The power of healing: “John Proctor is the Villain”

From Friday, Feb. 23 to Sunday, March 3 “John Proctor is the Villain” runs in Hope College’s Dewitt Studio Theatre. The production, written by Kimberly Belflower and directed by Rhett Luedtke, is about a high school honors English class from rural Georgia, who navigate what it means to be a community whilst discussing their experience with topics such as sexual power struggles, rumors and struggling to discern who to believe all while studying “The Crucible” by Arthur Miller. Despite these heavy topics, this production is a comedic whirlwind that is entertaining and captivating. 

The Anchor talked to cast members Kolton Muldowney (‘27), Sofia Wake (‘26), and Nadia Cuthrell (‘27) about their work on this production. For both Muldowney and Cuthrell, this is their first Hope Theatre production. Both have been highly involved with theatre in the past and discussed what their experience with the department has been like thus far. Muldowney said this about the cast of “John Proctor”: “This cast is a wonderful group of people. I didn’t do the musical [“The Addams Family”] so I felt like I had a little late start with everyone, but I feel like I was incorporated so quickly and everyone is so thoughtful, all the stage managers, everyone. It’s a great group of people.” Just like the rest of the Hope community, Hope’s Department of Theatre is truly a family that is supportive and builds each other up. 

Cuthrell added, “I really like Hope’s theatre department because we get to do shows that make change.” Hope does a great job at producing plays that are worthwhile and meaningful. They often deal with difficult subjects that challenge the audience while simultaneously providing a fun experience. Another example of this is “By the Way, Meet Vera Stark”, a script by Lynn Nottage which will be showing on the Dewitt Main Stage in April.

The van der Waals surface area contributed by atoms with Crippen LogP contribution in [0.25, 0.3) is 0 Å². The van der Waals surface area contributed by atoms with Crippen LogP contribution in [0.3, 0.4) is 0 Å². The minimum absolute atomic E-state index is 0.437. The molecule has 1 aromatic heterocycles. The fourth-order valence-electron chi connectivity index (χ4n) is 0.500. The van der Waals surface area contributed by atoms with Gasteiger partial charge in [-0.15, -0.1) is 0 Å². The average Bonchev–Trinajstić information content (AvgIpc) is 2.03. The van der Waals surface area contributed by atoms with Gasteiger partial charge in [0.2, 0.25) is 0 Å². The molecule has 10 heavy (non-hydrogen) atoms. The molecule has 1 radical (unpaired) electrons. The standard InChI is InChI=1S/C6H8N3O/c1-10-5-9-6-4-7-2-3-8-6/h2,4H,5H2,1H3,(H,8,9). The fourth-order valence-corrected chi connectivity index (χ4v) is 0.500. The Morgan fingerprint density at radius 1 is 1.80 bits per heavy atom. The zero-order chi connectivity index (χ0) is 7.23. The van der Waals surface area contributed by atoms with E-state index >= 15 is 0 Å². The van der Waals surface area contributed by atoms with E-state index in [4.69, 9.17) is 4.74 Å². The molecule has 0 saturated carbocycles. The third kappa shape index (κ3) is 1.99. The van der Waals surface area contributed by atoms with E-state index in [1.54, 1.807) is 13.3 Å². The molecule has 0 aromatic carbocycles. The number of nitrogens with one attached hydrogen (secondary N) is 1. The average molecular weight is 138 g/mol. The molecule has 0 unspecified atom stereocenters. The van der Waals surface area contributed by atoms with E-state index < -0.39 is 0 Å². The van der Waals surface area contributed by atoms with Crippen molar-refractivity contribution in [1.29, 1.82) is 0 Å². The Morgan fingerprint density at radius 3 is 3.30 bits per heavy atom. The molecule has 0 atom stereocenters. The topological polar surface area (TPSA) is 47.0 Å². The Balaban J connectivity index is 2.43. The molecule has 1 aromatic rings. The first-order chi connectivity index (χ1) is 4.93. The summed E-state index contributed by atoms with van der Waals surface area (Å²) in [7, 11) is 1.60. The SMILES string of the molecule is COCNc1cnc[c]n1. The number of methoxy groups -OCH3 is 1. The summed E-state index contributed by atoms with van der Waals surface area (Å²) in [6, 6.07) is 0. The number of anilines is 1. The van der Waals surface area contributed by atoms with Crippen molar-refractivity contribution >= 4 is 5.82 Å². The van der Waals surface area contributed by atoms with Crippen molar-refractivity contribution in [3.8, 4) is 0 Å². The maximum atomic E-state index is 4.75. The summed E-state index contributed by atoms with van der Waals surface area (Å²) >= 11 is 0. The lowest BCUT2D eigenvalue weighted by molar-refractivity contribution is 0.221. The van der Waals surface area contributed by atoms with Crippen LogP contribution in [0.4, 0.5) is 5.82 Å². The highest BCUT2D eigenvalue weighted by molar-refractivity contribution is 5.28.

This script is particularly challenging due to its central theme of sexual power dynamics within the high school setting. Wake commented on this by saying, “[…] these are just kids. Like, [the hardships that they go through] shouldn’t happen, period, but that’s such a formative time and having to process that without the proper instructions… like, they’re not equipped. My character even says that she feels that she is not equipped to start this journey of healing. They’re just kids.” The process of healing as a community is an integral element in this play. One of the main aspects of the plot is the student’s Feminist Club that meets up to discuss their support of the #MeToo Movement as well as everyday issues that women face. This translates to the students being able to process their emotions in a healthy way through the friendships that are created. 

Through the process of healing and learning, many of the kids experience changes in their opinions on certain topics. Wake said, “A lot of the characters have an arc throughout the show where they start off thinking and believing one thing and by the end of the play, the events that have occurred influence them to where they either see things in a new light or their worldview is influenced and you get an inside view of these deeper discussions and processing together.”